How can the food industry help solve the allergen problem?

staff workers making sandwiches

Improved labelling is only a part of the allergen journey – correct training of staff is also of fundamental importance

On 25 January, Defra secretary of state Michael Gove announced proposals to overhaul allergen labelling laws and give consumers clearer information on the food they buy.

This followed consultation with the food industry, allergen support groups and the parents of 15-year-old Natasha Ednan-Laperouse, who died so tragically after eating a Pret a Manger sandwich.

While some might wonder at the motivation for Gove’s action, he is someone in government who can get things done and this initiative, in my opinion, is a very welcome one.

In the UK there are an estimated two million sufferers of food allergies. Of course, most are thankfully not life-threatening, but the seeming tidal wave of such food-related problems is perplexing and worthy of significant investment by our government.

I was discussing the paucity of allergen-related research funding only a few months ago with one of the UK’s leading academics in this area.

Opinion: Industry must unite on allergen data or face more preventable deaths

So what is actually being proposed? A consultation, which lasts nine weeks, explores a number of options, from mandating full ingredient list labelling to mandating allergen-only labelling on food packaging. There are other, and equally important, topics being consulted on in terms of communicating allergen information to consumers, too.

I think it hugely important that the food industry plays a meaningful and positive role in the consultation process. I certainly intend to submit a response and will, for what it’s worth, summarise my current thinking here. I’d really appreciate some feedback on my opinions, so that they are as helpful and balanced as they can be.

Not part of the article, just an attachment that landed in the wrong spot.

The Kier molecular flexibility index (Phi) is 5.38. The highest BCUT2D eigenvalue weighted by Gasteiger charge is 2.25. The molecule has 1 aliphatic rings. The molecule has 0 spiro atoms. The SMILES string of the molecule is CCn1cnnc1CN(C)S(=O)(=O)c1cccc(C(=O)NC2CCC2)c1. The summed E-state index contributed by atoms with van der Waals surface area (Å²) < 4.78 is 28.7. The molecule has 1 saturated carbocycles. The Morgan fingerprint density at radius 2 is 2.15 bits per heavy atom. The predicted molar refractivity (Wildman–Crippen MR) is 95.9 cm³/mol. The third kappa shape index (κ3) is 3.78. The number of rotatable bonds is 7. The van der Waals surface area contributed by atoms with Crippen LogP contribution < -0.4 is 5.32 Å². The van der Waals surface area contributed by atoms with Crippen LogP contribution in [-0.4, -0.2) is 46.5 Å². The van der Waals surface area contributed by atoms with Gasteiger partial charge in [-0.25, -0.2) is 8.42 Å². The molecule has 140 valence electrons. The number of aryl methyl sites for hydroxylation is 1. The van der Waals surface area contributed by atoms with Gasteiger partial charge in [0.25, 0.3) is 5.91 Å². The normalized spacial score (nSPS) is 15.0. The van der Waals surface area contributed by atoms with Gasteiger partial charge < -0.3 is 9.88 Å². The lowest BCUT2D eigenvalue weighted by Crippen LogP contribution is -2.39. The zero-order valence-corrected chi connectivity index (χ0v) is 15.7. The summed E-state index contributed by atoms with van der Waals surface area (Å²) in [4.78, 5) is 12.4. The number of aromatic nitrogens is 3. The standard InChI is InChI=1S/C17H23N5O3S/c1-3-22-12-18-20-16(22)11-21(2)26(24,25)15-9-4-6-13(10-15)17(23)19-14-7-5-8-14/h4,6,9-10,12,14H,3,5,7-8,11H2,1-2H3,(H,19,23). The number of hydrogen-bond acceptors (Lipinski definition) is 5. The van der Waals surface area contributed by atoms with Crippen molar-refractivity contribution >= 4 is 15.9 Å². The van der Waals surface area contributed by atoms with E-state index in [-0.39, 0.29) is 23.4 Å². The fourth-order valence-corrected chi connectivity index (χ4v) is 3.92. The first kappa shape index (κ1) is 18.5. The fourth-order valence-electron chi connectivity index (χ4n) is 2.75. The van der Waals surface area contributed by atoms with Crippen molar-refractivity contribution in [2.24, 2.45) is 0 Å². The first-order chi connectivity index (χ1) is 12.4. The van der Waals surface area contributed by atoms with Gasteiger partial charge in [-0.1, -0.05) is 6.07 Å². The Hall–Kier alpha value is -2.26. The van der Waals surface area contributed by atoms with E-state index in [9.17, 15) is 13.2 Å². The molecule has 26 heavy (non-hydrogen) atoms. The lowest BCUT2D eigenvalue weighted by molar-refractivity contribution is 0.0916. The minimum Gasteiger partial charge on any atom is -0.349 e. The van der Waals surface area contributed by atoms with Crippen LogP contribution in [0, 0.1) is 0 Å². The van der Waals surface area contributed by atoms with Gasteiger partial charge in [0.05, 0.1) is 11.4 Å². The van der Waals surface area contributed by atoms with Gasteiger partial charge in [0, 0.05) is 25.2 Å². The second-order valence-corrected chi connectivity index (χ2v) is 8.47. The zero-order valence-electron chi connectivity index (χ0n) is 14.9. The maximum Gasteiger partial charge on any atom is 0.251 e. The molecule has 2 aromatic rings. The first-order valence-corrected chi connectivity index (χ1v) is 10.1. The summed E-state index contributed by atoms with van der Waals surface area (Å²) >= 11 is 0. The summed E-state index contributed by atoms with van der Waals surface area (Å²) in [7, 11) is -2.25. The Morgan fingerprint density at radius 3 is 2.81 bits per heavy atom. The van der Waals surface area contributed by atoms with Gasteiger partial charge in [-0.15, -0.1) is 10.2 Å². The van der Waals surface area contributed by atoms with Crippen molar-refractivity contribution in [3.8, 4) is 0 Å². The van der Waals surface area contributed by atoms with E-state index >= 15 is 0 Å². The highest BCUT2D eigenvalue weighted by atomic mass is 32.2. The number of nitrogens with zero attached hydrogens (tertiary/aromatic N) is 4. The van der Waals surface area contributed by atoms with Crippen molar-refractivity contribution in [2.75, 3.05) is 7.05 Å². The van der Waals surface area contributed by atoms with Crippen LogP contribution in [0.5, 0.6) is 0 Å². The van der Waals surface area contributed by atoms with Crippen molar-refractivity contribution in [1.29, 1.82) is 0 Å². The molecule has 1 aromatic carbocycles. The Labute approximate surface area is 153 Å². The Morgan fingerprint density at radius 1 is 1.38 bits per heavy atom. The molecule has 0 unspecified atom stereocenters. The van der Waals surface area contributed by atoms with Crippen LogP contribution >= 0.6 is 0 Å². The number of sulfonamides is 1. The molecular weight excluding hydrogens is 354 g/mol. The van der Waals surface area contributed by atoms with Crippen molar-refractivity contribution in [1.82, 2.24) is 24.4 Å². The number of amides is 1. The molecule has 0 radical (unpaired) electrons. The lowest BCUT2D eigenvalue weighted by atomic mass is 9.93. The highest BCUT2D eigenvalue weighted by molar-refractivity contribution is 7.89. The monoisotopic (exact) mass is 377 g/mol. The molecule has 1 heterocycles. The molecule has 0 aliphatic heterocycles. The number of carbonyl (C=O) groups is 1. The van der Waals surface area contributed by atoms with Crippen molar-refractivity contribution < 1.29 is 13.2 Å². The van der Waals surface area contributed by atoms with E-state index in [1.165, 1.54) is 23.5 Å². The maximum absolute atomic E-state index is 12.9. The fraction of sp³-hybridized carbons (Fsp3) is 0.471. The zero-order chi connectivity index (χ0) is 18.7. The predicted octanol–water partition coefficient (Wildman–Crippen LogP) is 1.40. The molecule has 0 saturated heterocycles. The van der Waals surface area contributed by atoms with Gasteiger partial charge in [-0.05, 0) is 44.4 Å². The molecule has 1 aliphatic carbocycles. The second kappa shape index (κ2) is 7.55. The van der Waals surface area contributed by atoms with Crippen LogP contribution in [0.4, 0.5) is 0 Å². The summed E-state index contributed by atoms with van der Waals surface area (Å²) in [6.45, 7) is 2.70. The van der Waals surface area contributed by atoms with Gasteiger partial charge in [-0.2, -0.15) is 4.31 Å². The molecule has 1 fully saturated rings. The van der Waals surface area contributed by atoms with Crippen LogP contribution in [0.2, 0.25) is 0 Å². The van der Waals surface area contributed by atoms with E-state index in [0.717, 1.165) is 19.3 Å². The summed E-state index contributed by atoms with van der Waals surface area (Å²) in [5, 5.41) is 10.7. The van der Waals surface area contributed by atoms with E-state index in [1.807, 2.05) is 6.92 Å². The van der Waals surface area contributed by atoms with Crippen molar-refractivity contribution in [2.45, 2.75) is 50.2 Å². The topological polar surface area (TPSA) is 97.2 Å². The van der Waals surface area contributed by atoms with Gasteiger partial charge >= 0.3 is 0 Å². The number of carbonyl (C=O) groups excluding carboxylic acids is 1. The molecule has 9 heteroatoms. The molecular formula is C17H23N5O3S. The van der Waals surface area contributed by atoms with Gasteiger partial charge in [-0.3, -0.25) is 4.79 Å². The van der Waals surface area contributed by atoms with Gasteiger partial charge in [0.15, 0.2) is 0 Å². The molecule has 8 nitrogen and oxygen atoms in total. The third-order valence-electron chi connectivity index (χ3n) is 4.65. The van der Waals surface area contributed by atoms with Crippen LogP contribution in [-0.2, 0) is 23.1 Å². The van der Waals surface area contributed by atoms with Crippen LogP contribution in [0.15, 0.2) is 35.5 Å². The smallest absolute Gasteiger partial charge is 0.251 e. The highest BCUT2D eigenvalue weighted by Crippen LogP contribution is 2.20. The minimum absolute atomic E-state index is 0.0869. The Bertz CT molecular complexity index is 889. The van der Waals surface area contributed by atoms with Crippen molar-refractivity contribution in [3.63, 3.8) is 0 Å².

First of all, I’m not in favour of putting large amounts of additional information on food packages.

To read many labels, especially with my fading eyesight, is already close to impossible. To me it should be a ‘warning sign’ based system where a red cross (or similar) highlights the presence of an allergen. Bold capitals below could spell out exactly what it is.

I am vehemently opposed to the ‘may contain’ type of label we see all too often. I think this is a total cop-out and does not reflect well on companies that use those two close-to-useless words. Personally I boycott them. I have a packet of peanuts in my archive that states on the label ‘may contain nuts’.

I also believe improved labelling is only a part of the journey we need to be on.

More from Chris Elliott: Fresh produce scares show food safety starts with properly trained workers

The correct training of staff preparing and serving food is of fundamental importance. I have tested a few at a number of different food outlets over recent months and I have to say the response was on a number of occasions appallingly bad.

Actually, I would go a lot further than training. I would promote a system that mandates inspection of all FBOs for correct allergen control. Furthermore I would mandate the outcome of all such inspections to be displayed on the door of all premises.

I’d go for a traffic light system. If you were a food allergy sufferer would you go inside any amber or red-signposted premises? To me this would drive good behaviour better than any other measure. Such a system would mean more work for local authority staff, especially our hard-pressed (but vital) EHOs.

So here’s a clear message for our government: why not start to reinvest in our national food system and save lives into the bargain?

Professor Chris Elliott is director of the Institute for Global Food Security at Queen’s University, Belfast

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